One thing we can do is to let the first $10$ students go do their open/
shut thing with the lockers. The students who come after them are not
going to touch lockers $1-10$, so we can see which ones in that first
batch are still open and try to guess the pattern.
When we do that, we find that lockers $1, 4,$ and $9$ are open and the
others are closed. Now, that isn't much to go on, so maybe you could
let the next $10$ students go do their thing. Then the first $20$ lockers
are through being touched, and we find that lockers $1, 4, 9,$ and $16$
are the only ones in the first $20$ that are still open. So what is the
Let's take any old locker, like $48$ for example. It gets its state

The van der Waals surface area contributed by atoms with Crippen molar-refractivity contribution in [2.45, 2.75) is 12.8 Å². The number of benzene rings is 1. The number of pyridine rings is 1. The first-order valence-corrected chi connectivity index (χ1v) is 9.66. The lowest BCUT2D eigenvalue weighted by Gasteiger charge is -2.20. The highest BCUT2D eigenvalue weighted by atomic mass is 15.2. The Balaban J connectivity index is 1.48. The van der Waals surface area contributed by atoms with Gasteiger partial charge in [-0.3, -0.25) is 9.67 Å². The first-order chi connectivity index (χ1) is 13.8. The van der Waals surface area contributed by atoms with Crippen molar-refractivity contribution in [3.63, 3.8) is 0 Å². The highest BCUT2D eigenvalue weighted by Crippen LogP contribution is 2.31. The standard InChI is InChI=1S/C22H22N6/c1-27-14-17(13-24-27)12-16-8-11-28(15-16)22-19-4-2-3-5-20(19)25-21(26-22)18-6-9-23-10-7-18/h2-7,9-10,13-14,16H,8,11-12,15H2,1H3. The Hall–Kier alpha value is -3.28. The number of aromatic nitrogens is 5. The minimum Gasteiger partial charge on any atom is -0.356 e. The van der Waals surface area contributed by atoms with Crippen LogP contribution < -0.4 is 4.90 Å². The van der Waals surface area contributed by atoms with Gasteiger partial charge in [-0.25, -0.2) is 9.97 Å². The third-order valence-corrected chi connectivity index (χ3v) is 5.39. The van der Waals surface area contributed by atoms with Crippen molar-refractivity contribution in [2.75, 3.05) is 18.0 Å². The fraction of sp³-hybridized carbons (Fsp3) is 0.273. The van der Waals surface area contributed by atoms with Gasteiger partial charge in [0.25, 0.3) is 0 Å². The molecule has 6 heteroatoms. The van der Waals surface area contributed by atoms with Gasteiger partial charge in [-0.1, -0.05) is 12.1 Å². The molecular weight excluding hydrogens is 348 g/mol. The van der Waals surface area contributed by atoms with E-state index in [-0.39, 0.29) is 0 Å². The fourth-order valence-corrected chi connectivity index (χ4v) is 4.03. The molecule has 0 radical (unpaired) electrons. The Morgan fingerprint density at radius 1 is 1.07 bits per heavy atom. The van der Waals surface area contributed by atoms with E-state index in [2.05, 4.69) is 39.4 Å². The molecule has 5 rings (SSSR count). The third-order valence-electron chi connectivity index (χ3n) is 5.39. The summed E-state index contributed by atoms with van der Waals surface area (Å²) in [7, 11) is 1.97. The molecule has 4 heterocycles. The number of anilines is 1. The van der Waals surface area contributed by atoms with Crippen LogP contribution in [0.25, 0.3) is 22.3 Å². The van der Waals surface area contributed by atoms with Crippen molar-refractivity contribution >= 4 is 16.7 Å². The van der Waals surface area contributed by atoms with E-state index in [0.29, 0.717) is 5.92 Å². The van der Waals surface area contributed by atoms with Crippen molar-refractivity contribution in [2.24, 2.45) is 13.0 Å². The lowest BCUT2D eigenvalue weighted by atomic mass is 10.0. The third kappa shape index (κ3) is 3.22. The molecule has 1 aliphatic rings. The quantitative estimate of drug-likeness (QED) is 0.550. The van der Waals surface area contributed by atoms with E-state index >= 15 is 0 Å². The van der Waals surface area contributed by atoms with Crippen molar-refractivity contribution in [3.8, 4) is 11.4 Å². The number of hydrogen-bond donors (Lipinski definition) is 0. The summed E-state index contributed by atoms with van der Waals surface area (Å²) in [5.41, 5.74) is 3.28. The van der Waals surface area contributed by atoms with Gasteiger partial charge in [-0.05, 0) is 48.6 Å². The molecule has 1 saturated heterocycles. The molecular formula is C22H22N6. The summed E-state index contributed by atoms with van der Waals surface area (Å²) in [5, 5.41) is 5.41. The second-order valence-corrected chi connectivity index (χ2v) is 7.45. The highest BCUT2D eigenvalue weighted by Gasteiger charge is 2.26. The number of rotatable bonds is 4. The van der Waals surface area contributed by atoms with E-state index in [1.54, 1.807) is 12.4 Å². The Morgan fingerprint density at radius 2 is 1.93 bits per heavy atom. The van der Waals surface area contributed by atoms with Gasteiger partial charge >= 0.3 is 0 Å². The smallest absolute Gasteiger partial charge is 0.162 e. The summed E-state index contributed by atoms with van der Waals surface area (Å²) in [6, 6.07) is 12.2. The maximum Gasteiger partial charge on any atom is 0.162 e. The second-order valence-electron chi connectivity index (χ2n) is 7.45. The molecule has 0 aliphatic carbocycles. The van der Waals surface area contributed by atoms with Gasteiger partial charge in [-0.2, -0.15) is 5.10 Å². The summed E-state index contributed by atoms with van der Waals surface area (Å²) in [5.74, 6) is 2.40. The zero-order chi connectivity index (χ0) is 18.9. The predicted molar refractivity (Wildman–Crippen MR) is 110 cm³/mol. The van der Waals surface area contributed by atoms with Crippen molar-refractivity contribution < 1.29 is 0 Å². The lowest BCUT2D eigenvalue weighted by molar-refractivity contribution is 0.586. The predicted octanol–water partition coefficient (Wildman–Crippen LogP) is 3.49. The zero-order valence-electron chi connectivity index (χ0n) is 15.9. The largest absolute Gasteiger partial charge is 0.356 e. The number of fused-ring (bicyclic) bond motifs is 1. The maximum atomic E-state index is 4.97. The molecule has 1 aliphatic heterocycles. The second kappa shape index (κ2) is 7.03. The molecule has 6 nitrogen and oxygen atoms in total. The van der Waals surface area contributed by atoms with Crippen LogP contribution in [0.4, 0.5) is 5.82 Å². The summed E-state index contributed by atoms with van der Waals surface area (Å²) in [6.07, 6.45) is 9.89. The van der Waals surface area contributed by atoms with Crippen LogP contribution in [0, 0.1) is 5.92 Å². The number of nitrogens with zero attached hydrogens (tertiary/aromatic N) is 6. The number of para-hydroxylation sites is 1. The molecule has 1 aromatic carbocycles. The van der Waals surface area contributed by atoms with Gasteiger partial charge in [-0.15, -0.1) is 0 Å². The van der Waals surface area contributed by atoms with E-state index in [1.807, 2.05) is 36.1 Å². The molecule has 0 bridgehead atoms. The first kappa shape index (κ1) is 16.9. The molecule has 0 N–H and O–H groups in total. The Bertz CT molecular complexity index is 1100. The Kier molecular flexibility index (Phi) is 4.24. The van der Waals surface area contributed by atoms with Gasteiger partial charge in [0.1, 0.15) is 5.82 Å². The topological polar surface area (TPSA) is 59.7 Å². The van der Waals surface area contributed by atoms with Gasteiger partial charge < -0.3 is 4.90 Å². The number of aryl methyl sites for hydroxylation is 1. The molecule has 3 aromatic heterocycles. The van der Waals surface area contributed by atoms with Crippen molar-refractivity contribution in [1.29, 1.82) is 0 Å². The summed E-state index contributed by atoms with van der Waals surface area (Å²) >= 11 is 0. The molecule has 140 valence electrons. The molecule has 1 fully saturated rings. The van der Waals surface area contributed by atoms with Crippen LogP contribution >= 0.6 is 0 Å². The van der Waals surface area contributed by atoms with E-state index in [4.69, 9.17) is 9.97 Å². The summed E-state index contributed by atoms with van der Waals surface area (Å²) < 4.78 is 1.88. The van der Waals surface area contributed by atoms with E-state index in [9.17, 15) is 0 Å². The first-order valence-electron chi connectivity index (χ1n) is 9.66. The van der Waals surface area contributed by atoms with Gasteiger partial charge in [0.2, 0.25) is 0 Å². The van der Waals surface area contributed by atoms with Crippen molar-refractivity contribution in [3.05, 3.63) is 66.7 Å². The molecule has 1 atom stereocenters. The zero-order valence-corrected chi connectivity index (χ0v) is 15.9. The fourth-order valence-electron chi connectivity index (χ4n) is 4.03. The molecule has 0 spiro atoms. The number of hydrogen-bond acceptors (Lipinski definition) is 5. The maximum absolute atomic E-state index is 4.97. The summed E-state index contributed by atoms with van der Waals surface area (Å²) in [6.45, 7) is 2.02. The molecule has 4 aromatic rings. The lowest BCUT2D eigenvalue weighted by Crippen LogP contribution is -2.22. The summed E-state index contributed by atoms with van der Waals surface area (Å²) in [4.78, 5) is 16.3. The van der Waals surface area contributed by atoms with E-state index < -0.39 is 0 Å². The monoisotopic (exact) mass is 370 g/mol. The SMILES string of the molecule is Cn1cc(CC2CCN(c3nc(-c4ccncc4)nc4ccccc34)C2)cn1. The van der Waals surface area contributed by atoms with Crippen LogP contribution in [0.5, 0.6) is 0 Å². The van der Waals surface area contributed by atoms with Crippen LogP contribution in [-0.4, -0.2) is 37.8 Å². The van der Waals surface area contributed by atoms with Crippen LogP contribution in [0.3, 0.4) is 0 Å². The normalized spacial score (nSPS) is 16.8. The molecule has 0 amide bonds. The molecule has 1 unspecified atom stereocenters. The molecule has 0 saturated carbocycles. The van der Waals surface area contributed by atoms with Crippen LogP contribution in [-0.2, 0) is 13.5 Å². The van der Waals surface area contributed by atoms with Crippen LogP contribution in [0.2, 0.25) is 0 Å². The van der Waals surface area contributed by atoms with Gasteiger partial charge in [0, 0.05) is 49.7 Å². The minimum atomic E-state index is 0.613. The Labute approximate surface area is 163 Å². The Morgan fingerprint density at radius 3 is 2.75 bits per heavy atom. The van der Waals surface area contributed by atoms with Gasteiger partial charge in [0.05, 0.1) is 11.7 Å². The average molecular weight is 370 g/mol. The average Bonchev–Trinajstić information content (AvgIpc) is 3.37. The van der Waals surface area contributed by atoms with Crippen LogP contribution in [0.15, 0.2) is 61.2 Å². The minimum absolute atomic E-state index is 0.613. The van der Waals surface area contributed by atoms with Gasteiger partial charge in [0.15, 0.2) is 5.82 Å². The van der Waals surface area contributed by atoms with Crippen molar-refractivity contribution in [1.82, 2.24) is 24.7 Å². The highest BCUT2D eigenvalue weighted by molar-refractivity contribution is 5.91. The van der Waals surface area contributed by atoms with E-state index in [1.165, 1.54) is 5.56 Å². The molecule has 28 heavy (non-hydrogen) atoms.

altered once for every student whose number in line is an exact
divisor of $48$. Here is a chart of what I mean:
Student number leaves locker 48
Notice that $48$ has an even number (ten) of divisors, namely
$1,2,3,4,6,8,12,16,24,48$. So the locker goes open-shut-open-shut ...
and ends up shut. Any locker number that has an even number of
divisors will end up shut.
Which numbers have an odd number of divisors? That's the answer to
this problem. Just to help you along, here are the locker numbers up
to $100$ that are left open:$$1,4,9,16,25,36,49,64,81,100.$$
See if you can describe these numbers in a different way from "having
an odd number of divisors." Think about multiplying numbers together. When you understand how to describe them, you will see that $31$ of the
$1000$ lockers are still open.